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When natives of the Bieber-Hilbert Reunion attended their August family get-together in ancient Oley Hills, they were surprised to find that the Fredericksville Hotel was vacated, a one time village store and tavern where hill folk relied on beverage, food and news of the outside world. My grandmother Bieber’s uncle Jeremiah Bieber once operated the village store in 1878.
This PA Dutch village Tavern had a rebirth of frontier life when Russell Stahl had returned home from World War II and instead of joining his father making redware pottery in Lehigh County, he purchased this early American tavern in the historic Oley Hills, and renewed its importance to hill folk by becoming an active frontier tavern with the modern products of the 1950’s and 1960’s, all the time retaining its PA Dutch charm with antique kerosene lights and early furniture. A native Dutchman he was well liked by the PA Dietsch dialect speaking natives who counted on his proprietorship.
The history of the Oley Hills goes back to the 18th Century frontier times when Rhineland immigrants arrived in Philadelphia and sought frontier homesteads up country where on early American maps the hills above the Oley Valley were called the Oley Hills, a prime destiny for early settlement. The French Huguenot Biebers were from Alsace and many of their fellow immigrants had coined the term for the Oley Hills, as the “Alsatian Hills”.
Many Rhineland Huguenots settled in this territory where almost every person spoke PA Dietsch and the older natives around the Dryville, Fredericksville, Huffs Church territory still speak their Rhineland-Palatine German Dialect which made Russell Stahl feel at home as well as Alma Stahl, his sister in-law. Since the Bieber-Hilbert family had picnics at their country grove a mile South of Fredericksville, they frequented Stahl’s tavern and met most of the neighbors, like Charlie Dey, Allie Day, and George Hilbert and individuals who roomed at the hotel, who enjoyed drinking beer and also picnicked with the Biebers on their thirty-three acres in the summer time, including Russell Stahl who became a personal friend of the author, who collected his pottery.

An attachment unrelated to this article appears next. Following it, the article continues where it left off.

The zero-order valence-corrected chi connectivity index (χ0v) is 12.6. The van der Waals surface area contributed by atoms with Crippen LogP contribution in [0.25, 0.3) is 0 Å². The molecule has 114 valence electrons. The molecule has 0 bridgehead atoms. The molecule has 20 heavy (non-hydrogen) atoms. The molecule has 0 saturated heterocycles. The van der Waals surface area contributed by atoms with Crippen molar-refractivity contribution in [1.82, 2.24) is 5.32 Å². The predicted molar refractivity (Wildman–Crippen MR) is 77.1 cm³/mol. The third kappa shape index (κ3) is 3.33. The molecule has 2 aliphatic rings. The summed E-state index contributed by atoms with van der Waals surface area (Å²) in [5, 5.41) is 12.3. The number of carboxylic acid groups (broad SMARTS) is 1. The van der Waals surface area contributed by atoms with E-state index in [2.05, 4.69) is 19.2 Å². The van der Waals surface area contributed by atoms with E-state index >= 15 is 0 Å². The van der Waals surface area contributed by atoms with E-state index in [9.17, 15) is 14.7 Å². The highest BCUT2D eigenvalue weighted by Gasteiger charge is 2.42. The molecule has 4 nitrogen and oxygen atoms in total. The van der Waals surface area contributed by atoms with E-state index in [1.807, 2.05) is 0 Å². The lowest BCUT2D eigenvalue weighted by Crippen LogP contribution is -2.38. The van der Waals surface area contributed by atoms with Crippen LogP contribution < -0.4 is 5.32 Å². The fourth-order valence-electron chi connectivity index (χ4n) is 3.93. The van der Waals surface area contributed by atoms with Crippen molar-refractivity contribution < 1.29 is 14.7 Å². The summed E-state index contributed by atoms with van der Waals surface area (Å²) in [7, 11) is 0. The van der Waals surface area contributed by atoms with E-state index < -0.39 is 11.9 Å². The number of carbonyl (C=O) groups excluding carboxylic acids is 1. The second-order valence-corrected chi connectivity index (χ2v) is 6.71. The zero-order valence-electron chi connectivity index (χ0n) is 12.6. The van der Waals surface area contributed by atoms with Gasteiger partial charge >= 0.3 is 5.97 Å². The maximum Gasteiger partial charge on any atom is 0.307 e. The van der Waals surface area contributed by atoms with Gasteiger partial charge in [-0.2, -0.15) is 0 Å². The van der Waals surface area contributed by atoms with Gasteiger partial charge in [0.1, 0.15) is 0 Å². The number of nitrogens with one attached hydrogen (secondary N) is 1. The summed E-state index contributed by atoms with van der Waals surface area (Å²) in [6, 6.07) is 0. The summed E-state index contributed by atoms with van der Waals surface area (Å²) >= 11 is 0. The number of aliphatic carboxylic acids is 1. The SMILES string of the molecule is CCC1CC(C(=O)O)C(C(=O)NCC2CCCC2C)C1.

Stahl, an active person in the community, built a baseball diamond at Fredericksville Hotel so that the youth could enjoy recreation but also to attract more people to his tavern to sell beer. But Alma Stahl was equally a good cook to sell food to patrons. There were always a few villagers at the tavern’s card table playing Haas and Peffer, but Russ never permitted gambling. However, since the Stahls were red ware potters, many patrons came to see his PA Dutch pottery he exhibited on his back bar together with high class bottles of whiskey.
But since Fredericksville was not on a major highway, downturns in the national economy hurt his business in the winter months. Not so much in the summer months when the Biebers and others would come out to socialize. Therefore, after Stahl gave up the hotel, other proprietors had a difficult time making a success of the tavern business, who were not able to speak PA Dietsch to the native hill folk. But the hotel did have seventy acres of farmable land with it to be rented out to a farmer. Over the last few years the well kept Stahl tavern has been vacant; cars pass through the village as if there was no reason to stop. The donkey Stahl once kept for a pet tied outside the wagon shed had become an omen of the awkwardness of our nation’s economy today.
However, there have always been talented Dietsch proprietors and good cooks and farmers in the Oley Hills over the last two Centuries, proof that our PA Dietsch people continue their ingenious civilization for which their forefathers came to America. Just visit any major national museum, who have included their native folk art and crafts.
Richard Shaner is the director of the American Folklife Institute in Kutztown.